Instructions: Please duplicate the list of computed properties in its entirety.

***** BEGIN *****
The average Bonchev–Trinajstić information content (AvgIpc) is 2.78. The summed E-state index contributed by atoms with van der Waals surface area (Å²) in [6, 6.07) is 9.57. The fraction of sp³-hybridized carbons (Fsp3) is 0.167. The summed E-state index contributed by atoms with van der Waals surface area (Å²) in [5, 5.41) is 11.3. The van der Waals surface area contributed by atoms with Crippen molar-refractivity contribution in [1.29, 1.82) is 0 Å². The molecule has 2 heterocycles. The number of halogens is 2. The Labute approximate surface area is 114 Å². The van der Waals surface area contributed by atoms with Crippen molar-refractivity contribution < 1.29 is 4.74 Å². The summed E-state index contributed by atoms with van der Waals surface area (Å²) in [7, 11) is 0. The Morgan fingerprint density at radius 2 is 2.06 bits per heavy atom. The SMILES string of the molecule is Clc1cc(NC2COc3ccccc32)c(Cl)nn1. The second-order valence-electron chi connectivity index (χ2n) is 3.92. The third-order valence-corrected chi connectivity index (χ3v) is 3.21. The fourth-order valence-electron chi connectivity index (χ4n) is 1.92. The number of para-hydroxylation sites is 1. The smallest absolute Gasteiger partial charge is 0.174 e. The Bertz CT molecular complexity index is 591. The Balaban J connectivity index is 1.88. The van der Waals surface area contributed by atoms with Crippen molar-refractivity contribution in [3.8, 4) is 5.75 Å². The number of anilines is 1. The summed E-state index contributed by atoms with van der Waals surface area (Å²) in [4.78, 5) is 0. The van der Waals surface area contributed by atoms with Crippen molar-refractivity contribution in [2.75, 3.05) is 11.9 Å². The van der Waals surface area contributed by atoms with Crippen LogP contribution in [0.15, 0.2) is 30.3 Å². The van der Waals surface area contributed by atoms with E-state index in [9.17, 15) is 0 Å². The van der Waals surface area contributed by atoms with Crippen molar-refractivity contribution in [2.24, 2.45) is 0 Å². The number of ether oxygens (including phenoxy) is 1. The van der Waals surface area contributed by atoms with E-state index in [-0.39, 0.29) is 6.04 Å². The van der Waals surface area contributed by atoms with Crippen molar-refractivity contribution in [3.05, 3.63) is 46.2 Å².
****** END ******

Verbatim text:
The average Bonchev–Trinajstić information content (AvgIpc) is 2.78. The summed E-state index contributed by atoms with van der Waals surface area (Å²) in [6, 6.07) is 9.57. The fraction of sp³-hybridized carbons (Fsp3) is 0.167. The summed E-state index contributed by atoms with van der Waals surface area (Å²) in [5, 5.41) is 11.3. The van der Waals surface area contributed by atoms with Crippen molar-refractivity contribution in [1.29, 1.82) is 0 Å². The molecule has 2 heterocycles. The number of halogens is 2. The Labute approximate surface area is 114 Å². The van der Waals surface area contributed by atoms with Crippen molar-refractivity contribution < 1.29 is 4.74 Å². The summed E-state index contributed by atoms with van der Waals surface area (Å²) in [7, 11) is 0. The Morgan fingerprint density at radius 2 is 2.06 bits per heavy atom. The SMILES string of the molecule is Clc1cc(NC2COc3ccccc32)c(Cl)nn1. The second-order valence-electron chi connectivity index (χ2n) is 3.92. The third-order valence-corrected chi connectivity index (χ3v) is 3.21. The fourth-order valence-electron chi connectivity index (χ4n) is 1.92. The number of para-hydroxylation sites is 1. The smallest absolute Gasteiger partial charge is 0.174 e. The Bertz CT molecular complexity index is 591. The Balaban J connectivity index is 1.88. The van der Waals surface area contributed by atoms with Crippen molar-refractivity contribution in [3.8, 4) is 5.75 Å². The number of anilines is 1. The summed E-state index contributed by atoms with van der Waals surface area (Å²) in [4.78, 5) is 0. The van der Waals surface area contributed by atoms with Crippen molar-refractivity contribution in [2.75, 3.05) is 11.9 Å². The van der Waals surface area contributed by atoms with Crippen LogP contribution in [0.15, 0.2) is 30.3 Å². The van der Waals surface area contributed by atoms with E-state index in [9.17, 15) is 0 Å². The van der Waals surface area contributed by atoms with Crippen molar-refractivity contribution in [2.24, 2.45) is 0 Å². The number of ether oxygens (including phenoxy) is 1. The van der Waals surface area contributed by atoms with E-state index in [-0.39, 0.29) is 6.04 Å². The van der Waals surface area contributed by atoms with Crippen molar-refractivity contribution in [3.05, 3.63) is 46.2 Å².